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Gastronomy as World Heritage

Submitted by on November 30, 2010 – 9:11 pmNo Comment

Many of you Road Trips Foodies already know this, but in case you missed the announcement on November 16, 2010, food was added to the category of intangible cultural heritage by UNESCO.

Three countries — Croatia, France, Mexico — and a region, Mediterranean, were cited.

Gingerbread craft from Northern Croatia originated in European monasteries during the Middle Ages, and came to Croatia where it became a craft. Gingerbread has become one of the most recognizable symbols of Croatian identity. Today, gingerbread makers are essential participants in local festivities, events and gatherings, providing the local people with a sense of identity and continuity. You can read more about ’em here.

The repas gastronomique français was noted as a customary social practice for celebrating important moments in the lives of individuals and groups. It emphasizes togetherness, the pleasure of taste, and the balance between human beings and the products of nature. The gastronomic meal should respect a fixed structure, commencing with an apéritif (drinks before the meal) and ending with liqueurs, containing in between at least four successive courses, namely a starter, fish and/or meat with vegetables, cheese and dessert.

Traditional Mexican cuisine follows Michoacán paradigm, a comprehensive cultural model comprising farming, ritual practices, age-old skills, culinary techniques and ancestral community customs and manners. The basis of the system is founded on corn, beans and chili; unique farming methods such as milpas (rotating swidden fields of corn and other crops) and chinampas (man-made farming islets in lake areas); cooking processes such as nixtamalization (lime-hulling maize, which increases its nutritional value), and singular utensils including grinding stones and stone mortars.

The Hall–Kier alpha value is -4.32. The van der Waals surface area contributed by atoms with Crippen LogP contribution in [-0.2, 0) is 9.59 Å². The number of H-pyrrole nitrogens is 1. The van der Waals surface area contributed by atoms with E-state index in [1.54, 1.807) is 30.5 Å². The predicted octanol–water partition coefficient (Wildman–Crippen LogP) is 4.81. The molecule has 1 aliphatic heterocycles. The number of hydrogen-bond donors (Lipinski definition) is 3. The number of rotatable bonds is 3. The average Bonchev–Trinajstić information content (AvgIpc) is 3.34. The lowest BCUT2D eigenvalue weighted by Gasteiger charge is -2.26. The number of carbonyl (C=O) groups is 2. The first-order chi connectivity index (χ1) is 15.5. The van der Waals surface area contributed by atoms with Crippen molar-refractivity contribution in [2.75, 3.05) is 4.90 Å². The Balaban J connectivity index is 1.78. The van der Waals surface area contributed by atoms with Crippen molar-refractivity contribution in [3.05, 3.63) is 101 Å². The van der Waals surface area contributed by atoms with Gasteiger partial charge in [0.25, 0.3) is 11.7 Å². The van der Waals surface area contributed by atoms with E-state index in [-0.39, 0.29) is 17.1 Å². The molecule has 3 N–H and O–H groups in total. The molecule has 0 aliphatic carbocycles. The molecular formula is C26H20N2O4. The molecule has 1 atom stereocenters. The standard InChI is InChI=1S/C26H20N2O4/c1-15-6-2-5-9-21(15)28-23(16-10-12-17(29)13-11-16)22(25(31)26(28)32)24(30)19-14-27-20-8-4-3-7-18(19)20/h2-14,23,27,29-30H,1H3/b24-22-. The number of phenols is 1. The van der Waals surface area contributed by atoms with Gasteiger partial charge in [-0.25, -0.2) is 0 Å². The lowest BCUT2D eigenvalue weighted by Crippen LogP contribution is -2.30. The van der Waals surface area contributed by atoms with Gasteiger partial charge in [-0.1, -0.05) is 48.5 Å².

The Mediterranean diet (common in Spain, Italy, Greece and Morocco) constitutes a set of skills, knowledge, practices and traditions ranging from the landscape to the table, including the crops, harvesting, fishing, conservation, processing, preparation and, particularly, consumption of food. The Mediterranean diet is characterized by a nutritional model that has remained constant over time and space, consisting mainly of olive oil, cereals, fresh or dried fruit and vegetables, a moderate amount of fish, dairy and meat, and many condiments and spices, all accompanied by wine or infusions, always respecting beliefs of each community.

There’s more on each gastronomic entry on the UNESCO website. In order to be inscribed, the elements must comply with a series of criteria, including contributing to spreading the knowledge of intangible cultural heritage and promoting awareness of its importance. Nominees for the inscription must also justify protective measures taken to ensure their viability.

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